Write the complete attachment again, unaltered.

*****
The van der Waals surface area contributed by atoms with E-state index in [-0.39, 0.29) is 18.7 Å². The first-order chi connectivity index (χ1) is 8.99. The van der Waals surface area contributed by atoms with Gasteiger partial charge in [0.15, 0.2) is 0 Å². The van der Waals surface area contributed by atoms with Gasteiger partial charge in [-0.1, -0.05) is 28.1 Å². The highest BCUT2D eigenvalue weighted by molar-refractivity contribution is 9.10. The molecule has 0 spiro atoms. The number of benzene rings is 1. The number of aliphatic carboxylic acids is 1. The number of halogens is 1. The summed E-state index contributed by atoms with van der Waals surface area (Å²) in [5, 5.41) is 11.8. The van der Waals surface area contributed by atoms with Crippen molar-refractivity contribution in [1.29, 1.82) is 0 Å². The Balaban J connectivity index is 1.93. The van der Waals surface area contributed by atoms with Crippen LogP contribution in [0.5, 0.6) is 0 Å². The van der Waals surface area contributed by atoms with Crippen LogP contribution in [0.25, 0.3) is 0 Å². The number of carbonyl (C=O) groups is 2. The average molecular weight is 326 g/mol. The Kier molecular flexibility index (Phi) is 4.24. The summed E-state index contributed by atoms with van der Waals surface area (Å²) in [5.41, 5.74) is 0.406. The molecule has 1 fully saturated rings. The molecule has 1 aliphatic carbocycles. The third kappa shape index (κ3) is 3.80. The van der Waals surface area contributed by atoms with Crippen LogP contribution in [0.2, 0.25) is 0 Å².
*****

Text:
The van der Waals surface area contributed by atoms with E-state index in [-0.39, 0.29) is 18.7 Å². The first-order chi connectivity index (χ1) is 8.99. The van der Waals surface area contributed by atoms with Gasteiger partial charge in [0.15, 0.2) is 0 Å². The van der Waals surface area contributed by atoms with Gasteiger partial charge in [-0.1, -0.05) is 28.1 Å². The highest BCUT2D eigenvalue weighted by molar-refractivity contribution is 9.10. The molecule has 0 spiro atoms. The number of benzene rings is 1. The number of aliphatic carboxylic acids is 1. The number of halogens is 1. The summed E-state index contributed by atoms with van der Waals surface area (Å²) in [5, 5.41) is 11.8. The van der Waals surface area contributed by atoms with Crippen molar-refractivity contribution in [1.29, 1.82) is 0 Å². The Balaban J connectivity index is 1.93. The van der Waals surface area contributed by atoms with Crippen LogP contribution in [0.5, 0.6) is 0 Å². The van der Waals surface area contributed by atoms with Crippen LogP contribution in [0.25, 0.3) is 0 Å². The number of carbonyl (C=O) groups is 2. The average molecular weight is 326 g/mol. The Kier molecular flexibility index (Phi) is 4.24. The summed E-state index contributed by atoms with van der Waals surface area (Å²) in [5.41, 5.74) is 0.406. The molecule has 1 fully saturated rings. The molecule has 1 aliphatic carbocycles. The third kappa shape index (κ3) is 3.80. The van der Waals surface area contributed by atoms with Crippen LogP contribution in [0.2, 0.25) is 0 Å².